Streetfilms as Your Resource on Public Space
As a livable streets filmmaker for the past twenty years, it’s been both my primary responsibility and passion to document cities around the world, and much of that has revolved around public spaces and the what goes on in them.
The bulk of my work has been done via the website Streetfilms, a non-profit resource promoting “transportation best practices” through short films, where I’ve been the Director for over ten years. In that time, I’ve produced, shot or edited over 700 shorts on the topics of transportation, walking, biking, public plazas, street interventions and open streets public events - where our roads become open to people and activity. All of our videos are free for the public to use in screenings, for communities to show to elected leaders and for journalists & advocates to embed in written stories on related transportation topics. We are nearing the 11 million views mark since 2006, and are consistently cited as an inspiration by experts and leaders across the transportation world.
As mentioned previously, a healthy percentage of Streetfilms’ work has been devoted to advocating for more public space by showing great projects, their birth and their evolution. As is the case, many stories involve a myriad of city agencies, small non-profits and the community, but sometimes involve big business, developers and citywide advocacy groups as well. What happens at the intersection of these players can be benign or contentious and what public uses are permitted or negotiated is crucial to if a space feels free, open and safe. The best public spaces are ones that foster a happy environment for people to sit, mingle, date and relax.
In 2010, I produced the wonderful Streetfilm “Copenhagen’s Car-Free Streets & Open Spaces”. Happinees and energy abounds throughout it. And it contains one of my favorite filmed moments: at the 1:40 mark watch as Gil Penalosa, Executive Director of 8-80 Cities, is speaking about car-free environments when spontaneously a school celebration breaks out behind him. In “Stockholm: The Walkable City”, people roam the car-free streets and plazas of the old city without a care in the world, some even swim while basking on simple wood platforms along the water.
Austin, Texas, the city closes its famous music nexus “6th Street Car-free Nights” a few times per week to let music lovers roam freely. And while visiting Buenos Aires people took over the streets surrounding the famous Obelisco monument following a 2014 World Cup Semifinal Victory. Wherever you go, it’s obvious that letting people have space is a democratic right that we needs to do even more of.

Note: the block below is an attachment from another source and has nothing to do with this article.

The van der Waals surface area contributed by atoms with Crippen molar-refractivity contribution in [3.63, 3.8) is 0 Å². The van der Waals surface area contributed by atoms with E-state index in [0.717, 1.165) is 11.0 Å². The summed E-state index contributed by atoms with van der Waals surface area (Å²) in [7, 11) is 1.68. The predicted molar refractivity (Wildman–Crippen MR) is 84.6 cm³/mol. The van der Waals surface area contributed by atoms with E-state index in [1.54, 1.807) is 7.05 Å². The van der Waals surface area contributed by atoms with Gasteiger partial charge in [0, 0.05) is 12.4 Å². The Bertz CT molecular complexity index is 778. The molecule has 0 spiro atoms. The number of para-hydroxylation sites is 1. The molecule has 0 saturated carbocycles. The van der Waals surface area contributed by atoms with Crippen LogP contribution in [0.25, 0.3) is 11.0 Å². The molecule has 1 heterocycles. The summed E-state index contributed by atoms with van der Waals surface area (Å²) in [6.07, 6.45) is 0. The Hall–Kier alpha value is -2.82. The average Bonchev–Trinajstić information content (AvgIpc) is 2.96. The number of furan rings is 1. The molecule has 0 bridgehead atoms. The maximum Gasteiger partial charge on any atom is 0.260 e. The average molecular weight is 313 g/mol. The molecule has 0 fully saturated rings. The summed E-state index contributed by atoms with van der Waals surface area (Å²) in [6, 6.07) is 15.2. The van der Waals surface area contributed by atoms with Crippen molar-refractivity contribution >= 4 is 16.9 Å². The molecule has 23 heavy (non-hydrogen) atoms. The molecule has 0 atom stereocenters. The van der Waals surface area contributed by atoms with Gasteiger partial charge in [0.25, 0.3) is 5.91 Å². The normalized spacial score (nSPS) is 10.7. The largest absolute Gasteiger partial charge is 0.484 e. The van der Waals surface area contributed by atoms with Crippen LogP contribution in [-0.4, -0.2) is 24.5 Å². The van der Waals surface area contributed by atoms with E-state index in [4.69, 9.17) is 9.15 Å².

One place I absolutely adore for public space is Montreal. Every summer for a few months, large sections of the city are given back to the people. One which is a huge success is “Montreal’s Car-free Rue St. Catherine” an over mile long, 24-hour corridor which bustles with people, food, art and nightlife.
But there’s plenty in Montreal for families as well. Every year in April they bring out “Montreal’s 21 Swings (21 Balançoires)”, where people of all ages ride swings and thus participate in musical masterpieces with strangers. And even in just the sidewalk realm, Montreal can soar as here in “A Montreal Neighborhood Intersection Morphs into a Wonderful Public Space” where ample sidewalks, traffic calming and colorful benches draw people to eat, chat, and relax.
When it comes to creating public plazas in the United States, New York City has prospered. Under the leadership of N.Y.C. D.O.T. Commissioner Janette Sadik-Khan (2007 to 2013) the Bloomberg Mayoral Administration enacted more projects to better accommodate the majority of users on streets by questioning the amount we’ve cater to private vehicles. Dozens of plaza and streets projects followed.
Although many have forever linked Janette Sadik-Khan’s name with the grand car-free plazas of Times Square, many folks will probably be stunned to see the inital project that got it started. In 2007, the neighborhood of D.U.M.B.O., Brooklyn became the inaugural plaza of her tenure, “Paint a Parking Lot, Put Up a Paradise”. It showed how a dead triangle for parking cars could be revived as a public place with relatively inexpensive materials, art installations, paint and movable chairs.